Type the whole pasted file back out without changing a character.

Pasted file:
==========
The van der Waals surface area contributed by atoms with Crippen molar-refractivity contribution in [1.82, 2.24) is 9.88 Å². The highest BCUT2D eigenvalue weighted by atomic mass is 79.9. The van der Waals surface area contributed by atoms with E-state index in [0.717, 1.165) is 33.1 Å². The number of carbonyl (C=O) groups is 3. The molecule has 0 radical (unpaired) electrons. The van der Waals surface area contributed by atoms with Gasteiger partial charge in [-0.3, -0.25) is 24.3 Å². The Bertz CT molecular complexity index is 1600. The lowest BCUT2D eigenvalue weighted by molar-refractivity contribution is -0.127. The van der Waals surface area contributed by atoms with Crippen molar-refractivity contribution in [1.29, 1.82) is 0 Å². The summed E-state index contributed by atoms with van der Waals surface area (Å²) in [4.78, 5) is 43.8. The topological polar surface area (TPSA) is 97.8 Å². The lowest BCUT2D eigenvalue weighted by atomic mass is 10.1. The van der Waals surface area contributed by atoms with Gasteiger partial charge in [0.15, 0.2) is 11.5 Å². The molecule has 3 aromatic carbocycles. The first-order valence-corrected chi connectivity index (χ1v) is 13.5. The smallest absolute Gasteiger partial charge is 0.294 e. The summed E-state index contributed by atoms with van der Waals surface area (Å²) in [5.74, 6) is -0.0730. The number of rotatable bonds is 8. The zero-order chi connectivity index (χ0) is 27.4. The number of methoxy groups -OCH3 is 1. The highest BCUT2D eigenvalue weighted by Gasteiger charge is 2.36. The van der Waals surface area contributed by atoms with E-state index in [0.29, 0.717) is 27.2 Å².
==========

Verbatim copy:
The van der Waals surface area contributed by atoms with Crippen molar-refractivity contribution in [1.82, 2.24) is 9.88 Å². The highest BCUT2D eigenvalue weighted by atomic mass is 79.9. The van der Waals surface area contributed by atoms with E-state index in [0.717, 1.165) is 33.1 Å². The number of carbonyl (C=O) groups is 3. The molecule has 0 radical (unpaired) electrons. The van der Waals surface area contributed by atoms with Gasteiger partial charge in [-0.3, -0.25) is 24.3 Å². The Bertz CT molecular complexity index is 1600. The lowest BCUT2D eigenvalue weighted by molar-refractivity contribution is -0.127. The van der Waals surface area contributed by atoms with Crippen molar-refractivity contribution in [1.29, 1.82) is 0 Å². The summed E-state index contributed by atoms with van der Waals surface area (Å²) in [4.78, 5) is 43.8. The topological polar surface area (TPSA) is 97.8 Å². The lowest BCUT2D eigenvalue weighted by atomic mass is 10.1. The van der Waals surface area contributed by atoms with Gasteiger partial charge in [0.15, 0.2) is 11.5 Å². The molecule has 3 aromatic carbocycles. The first-order valence-corrected chi connectivity index (χ1v) is 13.5. The smallest absolute Gasteiger partial charge is 0.294 e. The summed E-state index contributed by atoms with van der Waals surface area (Å²) in [5.74, 6) is -0.0730. The number of rotatable bonds is 8. The zero-order chi connectivity index (χ0) is 27.4. The number of methoxy groups -OCH3 is 1. The highest BCUT2D eigenvalue weighted by Gasteiger charge is 2.36. The van der Waals surface area contributed by atoms with E-state index in [0.29, 0.717) is 27.2 Å².